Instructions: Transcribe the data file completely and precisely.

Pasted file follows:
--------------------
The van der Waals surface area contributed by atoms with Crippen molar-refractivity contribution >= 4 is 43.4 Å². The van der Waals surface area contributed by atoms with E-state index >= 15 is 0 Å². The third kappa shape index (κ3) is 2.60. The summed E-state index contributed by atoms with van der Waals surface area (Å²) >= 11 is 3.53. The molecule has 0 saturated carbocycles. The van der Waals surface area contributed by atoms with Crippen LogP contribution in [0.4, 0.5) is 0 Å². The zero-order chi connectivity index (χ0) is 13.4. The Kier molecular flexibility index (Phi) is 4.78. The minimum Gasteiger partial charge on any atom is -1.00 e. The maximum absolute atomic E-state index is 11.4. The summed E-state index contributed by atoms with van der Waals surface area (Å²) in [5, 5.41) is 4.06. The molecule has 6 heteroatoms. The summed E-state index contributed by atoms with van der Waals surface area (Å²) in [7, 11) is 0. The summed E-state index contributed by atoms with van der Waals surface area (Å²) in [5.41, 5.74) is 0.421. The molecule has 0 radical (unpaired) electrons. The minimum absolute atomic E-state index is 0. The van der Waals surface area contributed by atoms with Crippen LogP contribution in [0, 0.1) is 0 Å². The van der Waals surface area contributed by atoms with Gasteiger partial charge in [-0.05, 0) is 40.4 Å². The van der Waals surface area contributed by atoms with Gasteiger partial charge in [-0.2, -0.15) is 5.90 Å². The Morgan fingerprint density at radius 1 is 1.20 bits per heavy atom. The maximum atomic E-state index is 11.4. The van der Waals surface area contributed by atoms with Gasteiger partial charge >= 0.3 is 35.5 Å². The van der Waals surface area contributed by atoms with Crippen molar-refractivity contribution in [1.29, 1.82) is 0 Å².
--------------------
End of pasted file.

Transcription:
The van der Waals surface area contributed by atoms with Crippen molar-refractivity contribution >= 4 is 43.4 Å². The van der Waals surface area contributed by atoms with E-state index >= 15 is 0 Å². The third kappa shape index (κ3) is 2.60. The summed E-state index contributed by atoms with van der Waals surface area (Å²) >= 11 is 3.53. The molecule has 0 saturated carbocycles. The van der Waals surface area contributed by atoms with Crippen LogP contribution in [0.4, 0.5) is 0 Å². The zero-order chi connectivity index (χ0) is 13.4. The Kier molecular flexibility index (Phi) is 4.78. The minimum Gasteiger partial charge on any atom is -1.00 e. The maximum absolute atomic E-state index is 11.4. The summed E-state index contributed by atoms with van der Waals surface area (Å²) in [5, 5.41) is 4.06. The molecule has 6 heteroatoms. The summed E-state index contributed by atoms with van der Waals surface area (Å²) in [7, 11) is 0. The summed E-state index contributed by atoms with van der Waals surface area (Å²) in [5.41, 5.74) is 0.421. The molecule has 0 radical (unpaired) electrons. The minimum absolute atomic E-state index is 0. The van der Waals surface area contributed by atoms with Crippen LogP contribution in [0, 0.1) is 0 Å². The van der Waals surface area contributed by atoms with Gasteiger partial charge in [-0.05, 0) is 40.4 Å². The van der Waals surface area contributed by atoms with Gasteiger partial charge in [-0.2, -0.15) is 5.90 Å². The Morgan fingerprint density at radius 1 is 1.20 bits per heavy atom. The maximum atomic E-state index is 11.4. The van der Waals surface area contributed by atoms with Gasteiger partial charge >= 0.3 is 35.5 Å². The van der Waals surface area contributed by atoms with Crippen molar-refractivity contribution in [1.29, 1.82) is 0 Å².